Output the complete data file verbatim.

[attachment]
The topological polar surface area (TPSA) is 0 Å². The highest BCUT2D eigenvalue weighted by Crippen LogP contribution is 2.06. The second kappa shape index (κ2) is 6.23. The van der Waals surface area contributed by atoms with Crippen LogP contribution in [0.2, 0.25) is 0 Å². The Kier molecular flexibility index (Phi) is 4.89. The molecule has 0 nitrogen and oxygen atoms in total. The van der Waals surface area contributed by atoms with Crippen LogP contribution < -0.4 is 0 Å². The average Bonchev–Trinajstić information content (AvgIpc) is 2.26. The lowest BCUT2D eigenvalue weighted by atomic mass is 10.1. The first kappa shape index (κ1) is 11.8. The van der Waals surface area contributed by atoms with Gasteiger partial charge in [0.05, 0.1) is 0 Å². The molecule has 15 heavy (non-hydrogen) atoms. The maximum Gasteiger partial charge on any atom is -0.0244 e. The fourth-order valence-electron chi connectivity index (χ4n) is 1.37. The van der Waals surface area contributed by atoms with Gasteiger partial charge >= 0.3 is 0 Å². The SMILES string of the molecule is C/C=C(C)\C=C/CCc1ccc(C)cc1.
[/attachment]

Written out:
The topological polar surface area (TPSA) is 0 Å². The highest BCUT2D eigenvalue weighted by Crippen LogP contribution is 2.06. The second kappa shape index (κ2) is 6.23. The van der Waals surface area contributed by atoms with Crippen LogP contribution in [0.2, 0.25) is 0 Å². The Kier molecular flexibility index (Phi) is 4.89. The molecule has 0 nitrogen and oxygen atoms in total. The van der Waals surface area contributed by atoms with Crippen LogP contribution < -0.4 is 0 Å². The average Bonchev–Trinajstić information content (AvgIpc) is 2.26. The lowest BCUT2D eigenvalue weighted by atomic mass is 10.1. The first kappa shape index (κ1) is 11.8. The van der Waals surface area contributed by atoms with Gasteiger partial charge in [0.05, 0.1) is 0 Å². The molecule has 15 heavy (non-hydrogen) atoms. The maximum Gasteiger partial charge on any atom is -0.0244 e. The fourth-order valence-electron chi connectivity index (χ4n) is 1.37. The van der Waals surface area contributed by atoms with Gasteiger partial charge >= 0.3 is 0 Å². The SMILES string of the molecule is C/C=C(C)\C=C/CCc1ccc(C)cc1.